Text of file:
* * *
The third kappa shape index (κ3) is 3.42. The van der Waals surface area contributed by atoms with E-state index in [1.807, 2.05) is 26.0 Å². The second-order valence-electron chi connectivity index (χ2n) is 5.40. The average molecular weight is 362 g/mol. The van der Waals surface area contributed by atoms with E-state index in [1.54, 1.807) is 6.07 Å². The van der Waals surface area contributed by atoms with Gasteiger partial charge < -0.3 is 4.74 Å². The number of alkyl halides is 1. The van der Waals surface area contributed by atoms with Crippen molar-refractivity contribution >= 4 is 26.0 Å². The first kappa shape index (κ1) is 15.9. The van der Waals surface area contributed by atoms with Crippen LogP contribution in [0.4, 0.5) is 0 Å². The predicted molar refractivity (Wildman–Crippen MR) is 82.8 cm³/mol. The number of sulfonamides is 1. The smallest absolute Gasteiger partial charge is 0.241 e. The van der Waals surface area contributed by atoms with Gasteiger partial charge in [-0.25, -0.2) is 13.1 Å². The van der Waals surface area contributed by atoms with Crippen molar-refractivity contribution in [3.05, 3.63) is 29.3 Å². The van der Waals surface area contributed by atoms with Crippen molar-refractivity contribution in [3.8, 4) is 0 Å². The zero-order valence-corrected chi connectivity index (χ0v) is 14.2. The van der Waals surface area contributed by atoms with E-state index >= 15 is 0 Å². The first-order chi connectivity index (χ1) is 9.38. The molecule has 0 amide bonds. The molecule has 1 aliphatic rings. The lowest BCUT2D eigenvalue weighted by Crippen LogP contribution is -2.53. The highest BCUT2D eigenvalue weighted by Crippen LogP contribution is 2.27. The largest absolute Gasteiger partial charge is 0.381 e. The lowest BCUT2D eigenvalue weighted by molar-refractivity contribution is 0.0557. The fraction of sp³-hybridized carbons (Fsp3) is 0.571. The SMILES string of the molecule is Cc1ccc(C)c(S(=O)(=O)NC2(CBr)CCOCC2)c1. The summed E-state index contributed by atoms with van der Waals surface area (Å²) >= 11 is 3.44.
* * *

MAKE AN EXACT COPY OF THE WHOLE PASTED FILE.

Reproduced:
The third kappa shape index (κ3) is 3.42. The van der Waals surface area contributed by atoms with E-state index in [1.807, 2.05) is 26.0 Å². The second-order valence-electron chi connectivity index (χ2n) is 5.40. The average molecular weight is 362 g/mol. The van der Waals surface area contributed by atoms with E-state index in [1.54, 1.807) is 6.07 Å². The van der Waals surface area contributed by atoms with Gasteiger partial charge < -0.3 is 4.74 Å². The number of alkyl halides is 1. The van der Waals surface area contributed by atoms with Crippen molar-refractivity contribution >= 4 is 26.0 Å². The first kappa shape index (κ1) is 15.9. The van der Waals surface area contributed by atoms with Crippen LogP contribution in [0.4, 0.5) is 0 Å². The predicted molar refractivity (Wildman–Crippen MR) is 82.8 cm³/mol. The number of sulfonamides is 1. The smallest absolute Gasteiger partial charge is 0.241 e. The van der Waals surface area contributed by atoms with Gasteiger partial charge in [-0.25, -0.2) is 13.1 Å². The van der Waals surface area contributed by atoms with Crippen molar-refractivity contribution in [3.05, 3.63) is 29.3 Å². The van der Waals surface area contributed by atoms with Crippen molar-refractivity contribution in [3.8, 4) is 0 Å². The zero-order valence-corrected chi connectivity index (χ0v) is 14.2. The van der Waals surface area contributed by atoms with E-state index >= 15 is 0 Å². The first-order chi connectivity index (χ1) is 9.38. The molecule has 0 amide bonds. The molecule has 1 aliphatic rings. The lowest BCUT2D eigenvalue weighted by Crippen LogP contribution is -2.53. The highest BCUT2D eigenvalue weighted by Crippen LogP contribution is 2.27. The largest absolute Gasteiger partial charge is 0.381 e. The lowest BCUT2D eigenvalue weighted by molar-refractivity contribution is 0.0557. The fraction of sp³-hybridized carbons (Fsp3) is 0.571. The SMILES string of the molecule is Cc1ccc(C)c(S(=O)(=O)NC2(CBr)CCOCC2)c1. The summed E-state index contributed by atoms with van der Waals surface area (Å²) >= 11 is 3.44.